4. 4. Generic Symptoms  Can’t share data  Models aren’t captured, can’t be shared or reused  Can’t easily create and maintain interconnected or similar applications
    5. 5. Case Study: UC Berkeley Calendar Network  Goal: Design an enterprise application to allow web-based event calendars to share event information  Challenge: Working in a decentralized university environment where:    There are very few formal guidelines on creating web-based applications It is difficult for different departments to coordinate with one another Many departments have very limited technical resources
    6. 6. Our Case Study Context  There are numerous calendars on the Berkeley campus              The Academic Calendar Bancroft Library Berkeley Art Museum/Pacific Film Archive Boalt Law School Cal Performances College of Engineering College of Letters & Science Haas School of Business Institute for East Asian Studies Lawrence Hall of Science UC Berkeley gateway site ( …and more than 70 others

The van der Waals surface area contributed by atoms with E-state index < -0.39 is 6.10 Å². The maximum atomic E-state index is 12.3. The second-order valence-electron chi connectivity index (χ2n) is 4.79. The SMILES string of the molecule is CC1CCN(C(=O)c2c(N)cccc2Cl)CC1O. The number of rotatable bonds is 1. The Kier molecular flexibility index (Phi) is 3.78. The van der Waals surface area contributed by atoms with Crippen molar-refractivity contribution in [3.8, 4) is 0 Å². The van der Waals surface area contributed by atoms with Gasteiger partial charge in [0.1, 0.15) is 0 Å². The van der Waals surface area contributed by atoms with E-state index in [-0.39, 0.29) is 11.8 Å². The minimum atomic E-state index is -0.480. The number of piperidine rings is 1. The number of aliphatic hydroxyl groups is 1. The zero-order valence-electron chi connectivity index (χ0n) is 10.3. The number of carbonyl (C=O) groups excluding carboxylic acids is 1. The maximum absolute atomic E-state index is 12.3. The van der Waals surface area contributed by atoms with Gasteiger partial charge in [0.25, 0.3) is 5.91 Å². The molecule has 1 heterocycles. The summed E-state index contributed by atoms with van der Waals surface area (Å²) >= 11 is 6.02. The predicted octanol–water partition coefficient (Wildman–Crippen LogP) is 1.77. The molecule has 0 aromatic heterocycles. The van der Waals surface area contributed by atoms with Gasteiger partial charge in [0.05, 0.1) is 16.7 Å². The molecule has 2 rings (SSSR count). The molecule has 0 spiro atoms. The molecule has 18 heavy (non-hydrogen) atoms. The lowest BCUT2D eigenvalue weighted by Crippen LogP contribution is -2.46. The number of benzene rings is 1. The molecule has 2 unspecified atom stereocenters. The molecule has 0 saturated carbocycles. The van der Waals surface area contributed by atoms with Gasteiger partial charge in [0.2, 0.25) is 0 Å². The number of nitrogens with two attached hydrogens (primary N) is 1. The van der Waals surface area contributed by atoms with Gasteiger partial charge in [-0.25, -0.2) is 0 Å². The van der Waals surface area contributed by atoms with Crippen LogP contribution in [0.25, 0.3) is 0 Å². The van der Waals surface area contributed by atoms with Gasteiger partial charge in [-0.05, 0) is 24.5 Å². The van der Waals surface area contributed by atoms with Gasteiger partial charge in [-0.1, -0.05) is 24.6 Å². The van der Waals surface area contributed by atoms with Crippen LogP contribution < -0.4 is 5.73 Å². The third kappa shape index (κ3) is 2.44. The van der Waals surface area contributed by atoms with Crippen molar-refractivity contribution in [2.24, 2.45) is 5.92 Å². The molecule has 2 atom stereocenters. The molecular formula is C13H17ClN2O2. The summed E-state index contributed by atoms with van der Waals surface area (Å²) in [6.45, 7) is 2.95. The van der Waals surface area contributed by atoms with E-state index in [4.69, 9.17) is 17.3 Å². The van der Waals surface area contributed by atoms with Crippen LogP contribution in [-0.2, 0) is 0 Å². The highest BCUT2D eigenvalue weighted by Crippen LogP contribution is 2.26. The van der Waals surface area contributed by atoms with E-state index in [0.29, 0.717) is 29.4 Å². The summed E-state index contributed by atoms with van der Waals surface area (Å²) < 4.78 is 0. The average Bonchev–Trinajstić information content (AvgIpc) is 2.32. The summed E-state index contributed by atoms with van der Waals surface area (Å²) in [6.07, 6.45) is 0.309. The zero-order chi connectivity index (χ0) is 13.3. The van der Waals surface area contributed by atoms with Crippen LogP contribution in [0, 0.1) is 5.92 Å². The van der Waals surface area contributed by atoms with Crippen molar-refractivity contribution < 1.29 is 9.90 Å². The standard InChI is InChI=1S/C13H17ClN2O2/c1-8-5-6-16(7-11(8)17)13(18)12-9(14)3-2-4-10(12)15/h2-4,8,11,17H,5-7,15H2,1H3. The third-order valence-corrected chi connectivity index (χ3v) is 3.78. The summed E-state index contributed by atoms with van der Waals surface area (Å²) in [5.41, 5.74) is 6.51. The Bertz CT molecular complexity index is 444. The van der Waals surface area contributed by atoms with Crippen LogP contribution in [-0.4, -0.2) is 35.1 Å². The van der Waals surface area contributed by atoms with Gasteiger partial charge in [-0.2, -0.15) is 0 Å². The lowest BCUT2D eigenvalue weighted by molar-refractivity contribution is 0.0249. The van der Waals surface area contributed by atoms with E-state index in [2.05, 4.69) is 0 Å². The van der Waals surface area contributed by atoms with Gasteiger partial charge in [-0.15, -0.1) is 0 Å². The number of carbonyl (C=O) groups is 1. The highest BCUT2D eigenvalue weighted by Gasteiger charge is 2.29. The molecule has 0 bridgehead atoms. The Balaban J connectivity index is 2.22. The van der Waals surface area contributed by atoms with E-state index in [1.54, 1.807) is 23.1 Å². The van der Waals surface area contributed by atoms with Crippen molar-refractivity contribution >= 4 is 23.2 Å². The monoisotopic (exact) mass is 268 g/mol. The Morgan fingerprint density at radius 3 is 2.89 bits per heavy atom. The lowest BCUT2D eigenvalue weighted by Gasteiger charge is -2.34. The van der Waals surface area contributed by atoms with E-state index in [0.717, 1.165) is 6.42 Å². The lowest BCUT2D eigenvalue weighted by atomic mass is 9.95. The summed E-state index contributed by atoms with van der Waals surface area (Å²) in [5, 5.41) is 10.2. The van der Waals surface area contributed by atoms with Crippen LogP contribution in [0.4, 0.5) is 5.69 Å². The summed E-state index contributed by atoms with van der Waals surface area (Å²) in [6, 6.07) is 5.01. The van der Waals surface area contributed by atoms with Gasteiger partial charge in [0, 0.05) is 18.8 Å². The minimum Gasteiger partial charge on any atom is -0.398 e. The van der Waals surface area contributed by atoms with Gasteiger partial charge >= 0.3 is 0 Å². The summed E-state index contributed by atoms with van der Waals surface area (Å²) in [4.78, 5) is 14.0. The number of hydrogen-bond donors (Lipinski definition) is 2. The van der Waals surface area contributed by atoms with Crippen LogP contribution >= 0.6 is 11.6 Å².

7. 7. U.C. Berkeley Gateway Calendar
    8. 8. Boalt Law School
    9. 9. Berkeley Natural History Museums
    10. 10. The Purpose of Web Calendars  A web calendar is a marketing tool  Its main purpose is to publicize events, either within a community, or to the general public  Calendars should make it as easy as possible for users to find information on events of interest to them
    11. 11. The Problem with calendars at Berkeley  It is difficult to get a comprehensive view of all campus events on a given day  It can be very difficult for calendar users to find events of interest to them  If they really want to do a thorough search, they must go to many different calendars